Captain’s Corner Same Song, Different Tune – Dredging is Key to the Port

DSC_0625

In mid-April, a few of our Port Bureau board members and I joined the Economic Alliance - Houston Port Region on its annual policy pilgrimage to Washington, D.C. The Economic Alliance had a multifaceted agenda covering workforce education, air quality standards and chemicals management laws, and we joined in to focus on supporting water transportation infrastructure.

In past trips, we focused on the RAMP Act (Realize America’s Maritime Promise). The goal was to fully utilize Harbor Maintenance Trust Fund receipts rather than unnecessarily building up the trust fund. But since WRRDA 2014 laid out a plan to incrementally increase the percentage of Harbor Maintenance Tax-related appropriations until it reaches 100% of annual receipts by 2025, we felt it was time to revamp our battle cry.

PrintDredging will always be a challenge for the silty Houston Ship Channel. However, since the beginning of 2014, an additional layer of uncertainty has been added to the process. Companies are reporting that approvals to use placement areas under the 401(c) process, which took only a few months to complete in 2013, are now taking over a year to complete. This has costly ramifications, such as increased shipping costs due to light-loading vessels, increased dredging costs due to inability to perform timely maintenance dredging and decreased scheduling predictability. Additionally, terminals are unable to optimize their dredging schedules to match their shore-side operations, like performing dredging operations during a refinery maintenance turnaround project when the docks are less utilized.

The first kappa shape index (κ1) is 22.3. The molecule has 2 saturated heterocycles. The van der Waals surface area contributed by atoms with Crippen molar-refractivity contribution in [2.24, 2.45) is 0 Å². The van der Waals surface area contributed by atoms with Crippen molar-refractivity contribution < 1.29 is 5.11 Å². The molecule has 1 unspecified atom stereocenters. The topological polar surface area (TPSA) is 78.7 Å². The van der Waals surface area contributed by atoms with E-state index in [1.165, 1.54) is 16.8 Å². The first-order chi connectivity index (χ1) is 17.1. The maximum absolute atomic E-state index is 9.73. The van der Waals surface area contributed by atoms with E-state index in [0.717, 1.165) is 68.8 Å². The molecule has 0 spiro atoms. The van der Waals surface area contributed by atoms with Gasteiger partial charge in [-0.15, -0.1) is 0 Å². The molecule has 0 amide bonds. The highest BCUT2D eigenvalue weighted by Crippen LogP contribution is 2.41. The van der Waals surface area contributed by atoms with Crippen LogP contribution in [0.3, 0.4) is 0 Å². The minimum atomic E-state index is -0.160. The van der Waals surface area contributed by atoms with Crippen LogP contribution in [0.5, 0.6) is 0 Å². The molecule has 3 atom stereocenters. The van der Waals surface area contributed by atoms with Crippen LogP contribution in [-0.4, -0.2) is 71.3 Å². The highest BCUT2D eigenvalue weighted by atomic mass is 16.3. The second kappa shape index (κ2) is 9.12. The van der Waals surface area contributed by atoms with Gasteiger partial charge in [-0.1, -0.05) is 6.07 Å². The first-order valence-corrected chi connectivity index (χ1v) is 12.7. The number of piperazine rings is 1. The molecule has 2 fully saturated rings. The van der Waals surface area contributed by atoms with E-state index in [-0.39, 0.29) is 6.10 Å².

And that is only on the maintenance side of the equation. Companies wanting to expand their terminals by adding new docks are finding it extremely challenging to use federal placement areas for the new work material. These sites are being reserved for federal channel and existing dock maintenance material only. I’ll use highways and roads, transportation throughways that most people are far more familiar with than ports and docks, as a metaphor. From the private company perspective, is it reasonable to build a manufacturing facility if you cannot be sure that trucks will be able to access it? From the federal perspective, is it reasonable to build a highway but disregard the exit and entrance ramps that lead to businesses and homes? Both systems rely upon the other for success.

Of course, these issues are, in part, a symptom of our local success. Industry growth is driving the need for better maintained docks and new docks to handle more and larger vessels. Based on an American Association of Port Authorities study, 82% of port-related infrastructure investment through 2020 is coming to the Gulf of Mexico. The Houston Business Journal reported $50 billion in investment is coming to Houston. One of our goals is to share this good news with our congressional delegation so that they in turn can boost the funding of the Army Corps of Engineers to enable them to support the private industry growth in our region.

With the help of Port Bureau’s Dredging Committee and industry partners the Port of Houston Authority, Economic Alliance and West Gulf Maritime Association, the staff developed a brochure to help spread this new message: private companies need reliable, predictable access to dredge material placement areas for economic stability and expansion. We delivered the message to the congressional offices visited, and we will continue to work with both Congress and the Army Corps of Engineers to find a solution. If you would like a copy of the brochure or if you would like to become involved in championing the Houston Ship Channel and its dredging needs, please call us at (713) 678-4300, and we’ll tell you more about the Dredging Committee. This is a challenge that needs the support of the entire community to overcome.

bill

  • Date May 10, 2016
  • Tags May 2016